Also went to the library at lunch and checked out an tall armload of books including novels by two of my favorite short story writers, Mary Gaitskill and Amy Bloom. I may have already read the MG one (Veronica), but that's the good thing about having a spotty memory; I get to enjoy things again and again. Also checked out a collection of writers interviewing writers published by Believer magazine and a nonfiction book by Richard Dawkins called The God Delusion. Do we like him or not? I feel like I read The Selfish Gene by him but maybe I just thought about doing it and never got around to it. Finished up my shameful SK book and was disappointed, though I somehow raced through the last 500 pages of it. I must remember to add this great line I read in MG book--something about an author talking about her book on the radio and how the narrator pictures her head as a giant inflated balloon with a smiley face drawn on it.

Thursday, July 10, 2008

Amy Winehouse Lives In South Philly

I swear I saw her today on the subway--same, highly-piled, pitch black dyed hair, pointy face and darkly rimmed eyes. She was wearing a black and white checked suit with a pink blouse that had a ruffle down the front and headphones. Lots of make-up, painted fingernails, and a tag on the belt of her skirt for Jefferson Hospital. No discernible drug paraphernalia that I could spot from my seat. A man also brought a tiny dog on in a cage and this one little boy on the train could not stop talking to it and getting on his hands and knees on the floor to stick his fingers in the cage. I couldn't really see what kind of dog it was, but it's had on a pink collar tag that flashed across the car. I like taking the subway except I still don't understand why people bum rush at the City Hall stop--like, they always try to get onto the car before others have exited. But you can't. So, just stand back and let people off first. I try to be the example.

Going to State College tonight for ArtsFest Weekend. Happy Valley. Maybe I'll stop by and see our old building owner at the Heather Bloom, Helen, or knock on Carl's door, the former crack addict turned manager. That was a great building. I had two bedrooms and a sun porch and a huge living room and dining room for like $300 a month b/c Jodie and I were the building managers. Why didn't I just stay in SC with Adam and teach classes? Well, b/c I was afraid of becoming PK. I suppose I could've applied to the PhD program. But I definitely didn't want to study lit and had no brilliant ideas to carry a thesis in rhetoric, so...So now I live in South Philly with Amy Winehouse, punk rocker turned receptionist.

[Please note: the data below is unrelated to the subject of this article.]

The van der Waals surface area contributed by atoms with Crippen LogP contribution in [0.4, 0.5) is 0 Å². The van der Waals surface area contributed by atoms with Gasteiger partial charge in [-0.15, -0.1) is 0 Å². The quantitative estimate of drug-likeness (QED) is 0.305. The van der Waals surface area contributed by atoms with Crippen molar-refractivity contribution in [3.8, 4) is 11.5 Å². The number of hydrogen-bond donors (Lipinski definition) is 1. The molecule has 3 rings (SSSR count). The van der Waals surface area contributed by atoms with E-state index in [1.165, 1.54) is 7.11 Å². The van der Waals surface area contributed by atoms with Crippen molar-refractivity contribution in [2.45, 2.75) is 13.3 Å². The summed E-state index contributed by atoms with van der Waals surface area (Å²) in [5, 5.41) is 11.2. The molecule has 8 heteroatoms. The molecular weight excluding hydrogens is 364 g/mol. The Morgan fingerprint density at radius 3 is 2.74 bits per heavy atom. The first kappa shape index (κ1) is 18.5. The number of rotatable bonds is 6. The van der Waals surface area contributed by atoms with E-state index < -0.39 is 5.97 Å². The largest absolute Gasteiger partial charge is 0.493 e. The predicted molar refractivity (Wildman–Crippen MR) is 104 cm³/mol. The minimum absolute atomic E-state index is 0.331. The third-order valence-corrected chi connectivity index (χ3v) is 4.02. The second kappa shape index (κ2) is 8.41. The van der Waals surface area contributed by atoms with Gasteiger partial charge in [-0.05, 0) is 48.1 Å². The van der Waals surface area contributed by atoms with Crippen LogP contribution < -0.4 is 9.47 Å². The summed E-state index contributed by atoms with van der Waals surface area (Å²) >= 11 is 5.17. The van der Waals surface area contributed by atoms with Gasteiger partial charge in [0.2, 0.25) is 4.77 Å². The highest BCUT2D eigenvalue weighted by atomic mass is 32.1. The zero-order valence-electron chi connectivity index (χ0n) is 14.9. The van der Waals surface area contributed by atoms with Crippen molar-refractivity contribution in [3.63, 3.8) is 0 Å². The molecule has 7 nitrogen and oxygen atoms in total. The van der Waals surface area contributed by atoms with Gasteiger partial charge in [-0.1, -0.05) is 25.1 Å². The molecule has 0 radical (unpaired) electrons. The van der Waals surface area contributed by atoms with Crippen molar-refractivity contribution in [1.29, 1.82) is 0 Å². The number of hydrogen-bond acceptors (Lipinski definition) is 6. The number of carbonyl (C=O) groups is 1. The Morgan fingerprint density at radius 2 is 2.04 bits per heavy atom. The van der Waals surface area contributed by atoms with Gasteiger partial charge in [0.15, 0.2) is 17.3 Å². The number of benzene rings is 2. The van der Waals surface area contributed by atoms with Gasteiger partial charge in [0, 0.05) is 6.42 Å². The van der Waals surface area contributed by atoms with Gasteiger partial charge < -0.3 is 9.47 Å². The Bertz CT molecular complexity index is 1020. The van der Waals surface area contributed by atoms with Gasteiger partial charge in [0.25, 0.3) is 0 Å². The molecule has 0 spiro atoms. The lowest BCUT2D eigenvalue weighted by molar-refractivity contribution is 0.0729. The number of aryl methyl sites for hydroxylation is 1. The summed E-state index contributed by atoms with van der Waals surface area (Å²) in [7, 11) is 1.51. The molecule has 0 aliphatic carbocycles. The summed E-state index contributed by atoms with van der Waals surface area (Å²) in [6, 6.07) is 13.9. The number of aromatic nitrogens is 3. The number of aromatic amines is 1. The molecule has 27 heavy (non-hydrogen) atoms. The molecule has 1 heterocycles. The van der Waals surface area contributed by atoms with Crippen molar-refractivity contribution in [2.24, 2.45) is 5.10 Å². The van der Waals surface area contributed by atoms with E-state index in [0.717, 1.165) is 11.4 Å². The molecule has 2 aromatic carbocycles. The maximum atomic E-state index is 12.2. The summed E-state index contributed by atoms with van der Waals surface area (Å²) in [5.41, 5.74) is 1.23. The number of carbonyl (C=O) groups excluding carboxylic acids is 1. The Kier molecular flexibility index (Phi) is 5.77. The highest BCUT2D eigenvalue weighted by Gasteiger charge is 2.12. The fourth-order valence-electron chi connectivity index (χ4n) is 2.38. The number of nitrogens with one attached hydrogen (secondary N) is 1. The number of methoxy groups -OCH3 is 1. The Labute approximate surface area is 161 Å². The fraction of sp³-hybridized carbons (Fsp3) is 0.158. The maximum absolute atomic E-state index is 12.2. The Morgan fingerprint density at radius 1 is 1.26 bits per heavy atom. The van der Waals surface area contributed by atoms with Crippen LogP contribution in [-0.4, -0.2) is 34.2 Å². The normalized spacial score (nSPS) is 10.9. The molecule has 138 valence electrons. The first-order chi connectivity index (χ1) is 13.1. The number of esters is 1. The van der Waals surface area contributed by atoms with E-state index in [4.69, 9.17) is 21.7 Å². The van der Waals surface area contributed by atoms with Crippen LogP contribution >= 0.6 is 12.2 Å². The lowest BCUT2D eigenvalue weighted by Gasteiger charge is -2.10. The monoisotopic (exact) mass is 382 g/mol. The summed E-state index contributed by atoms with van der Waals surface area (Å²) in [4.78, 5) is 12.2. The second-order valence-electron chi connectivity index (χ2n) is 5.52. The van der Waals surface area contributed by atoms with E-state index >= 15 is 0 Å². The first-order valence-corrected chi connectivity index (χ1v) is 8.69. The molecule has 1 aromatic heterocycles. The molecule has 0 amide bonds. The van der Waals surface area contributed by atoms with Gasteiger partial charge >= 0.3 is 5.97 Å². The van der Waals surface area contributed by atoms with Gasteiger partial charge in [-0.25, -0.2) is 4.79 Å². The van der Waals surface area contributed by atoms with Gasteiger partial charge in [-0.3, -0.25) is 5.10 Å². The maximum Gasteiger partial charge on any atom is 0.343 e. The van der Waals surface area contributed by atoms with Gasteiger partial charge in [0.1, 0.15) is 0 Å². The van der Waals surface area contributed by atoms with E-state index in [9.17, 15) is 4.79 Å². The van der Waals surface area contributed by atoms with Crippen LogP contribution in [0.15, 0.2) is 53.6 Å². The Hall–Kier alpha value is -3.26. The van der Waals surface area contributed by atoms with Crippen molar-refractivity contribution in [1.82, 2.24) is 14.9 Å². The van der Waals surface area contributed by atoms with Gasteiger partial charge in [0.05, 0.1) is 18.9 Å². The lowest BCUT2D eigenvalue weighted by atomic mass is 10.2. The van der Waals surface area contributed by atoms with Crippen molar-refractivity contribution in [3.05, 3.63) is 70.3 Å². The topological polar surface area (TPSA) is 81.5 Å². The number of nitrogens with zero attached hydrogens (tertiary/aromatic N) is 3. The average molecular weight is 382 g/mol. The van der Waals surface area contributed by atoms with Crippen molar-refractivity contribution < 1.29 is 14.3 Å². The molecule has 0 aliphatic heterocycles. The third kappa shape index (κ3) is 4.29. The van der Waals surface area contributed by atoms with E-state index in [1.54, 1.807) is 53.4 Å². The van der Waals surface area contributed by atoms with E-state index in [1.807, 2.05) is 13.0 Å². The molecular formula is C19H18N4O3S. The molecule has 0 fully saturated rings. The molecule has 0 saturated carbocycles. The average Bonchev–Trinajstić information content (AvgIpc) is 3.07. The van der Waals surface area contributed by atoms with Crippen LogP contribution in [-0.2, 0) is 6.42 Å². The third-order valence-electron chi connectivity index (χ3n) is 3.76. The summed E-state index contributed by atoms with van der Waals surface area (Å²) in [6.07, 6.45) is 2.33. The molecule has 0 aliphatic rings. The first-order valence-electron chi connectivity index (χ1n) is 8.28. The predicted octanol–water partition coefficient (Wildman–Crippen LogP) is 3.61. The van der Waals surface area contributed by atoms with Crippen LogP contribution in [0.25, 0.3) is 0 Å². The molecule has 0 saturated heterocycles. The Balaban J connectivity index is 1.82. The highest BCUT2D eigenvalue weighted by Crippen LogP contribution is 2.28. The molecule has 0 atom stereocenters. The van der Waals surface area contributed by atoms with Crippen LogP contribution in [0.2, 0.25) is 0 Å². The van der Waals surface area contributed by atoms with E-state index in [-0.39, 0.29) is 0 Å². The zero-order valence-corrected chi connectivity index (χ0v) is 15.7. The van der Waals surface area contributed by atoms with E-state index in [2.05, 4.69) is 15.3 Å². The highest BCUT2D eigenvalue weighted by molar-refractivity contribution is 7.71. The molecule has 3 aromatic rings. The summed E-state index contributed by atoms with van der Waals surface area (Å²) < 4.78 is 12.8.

Wednesday, July 9, 2008

Don't Write This

Though my own writing impulse is lost in some psychic abyss, I still find it quite easy to identify the things I don't like in writing or the mistakes you can make in a story. Here's a short list:

1. Having a first person narrator who turns out to be dead at the end. Like, the last line is: "And then he shot me dead..." Or, "And that's how I died that day." Because, really, how are you telling the story then?

2. Cramming 15 characters into a ten page story like this: "Tommy opened the door. 'Hi, Timmy,' he said. Tony was in the kitchen, blending the drinks with Rich. 'Come on in,' called Joe from the living room where he was playing cards with Jack, Jim, Todd, and Dan. 'Sam called,' announced the man with the blue suit from the top of the stairs. The dog, Jeff, barked. 'We're in for it now,' said a familiar voice."

3. Anything that's too directly derivative, like the fake writing exercise I did the other day after reading too much Joyce Carol Oates: "Mommy's singing again in that high-pitched ghostly voice like a train whistle in the night. She sings and sways in her white nightgown in the kitchen, her eyes shut tight as if against some bright light. Then she pulls me close, her breath hot and sweet on my neck. Daddy's gone. Where did Daddy go? Gone. Gone. Gone. Long gone now and there will be no blue pick-up in the drive way, country music blues bleeding from the windows, waking us up at night, his big loud wolf voice howling, Little pigs, little pigs, let me come in!"

4. And this is perhaps personal preference, but for literary fiction, don't submit fantasy or sci-fi. That means your story can't contain any elves or unicorns or hobbits or dragons or swords or elves on dragons with swords chasing unicorn-riding hobbits.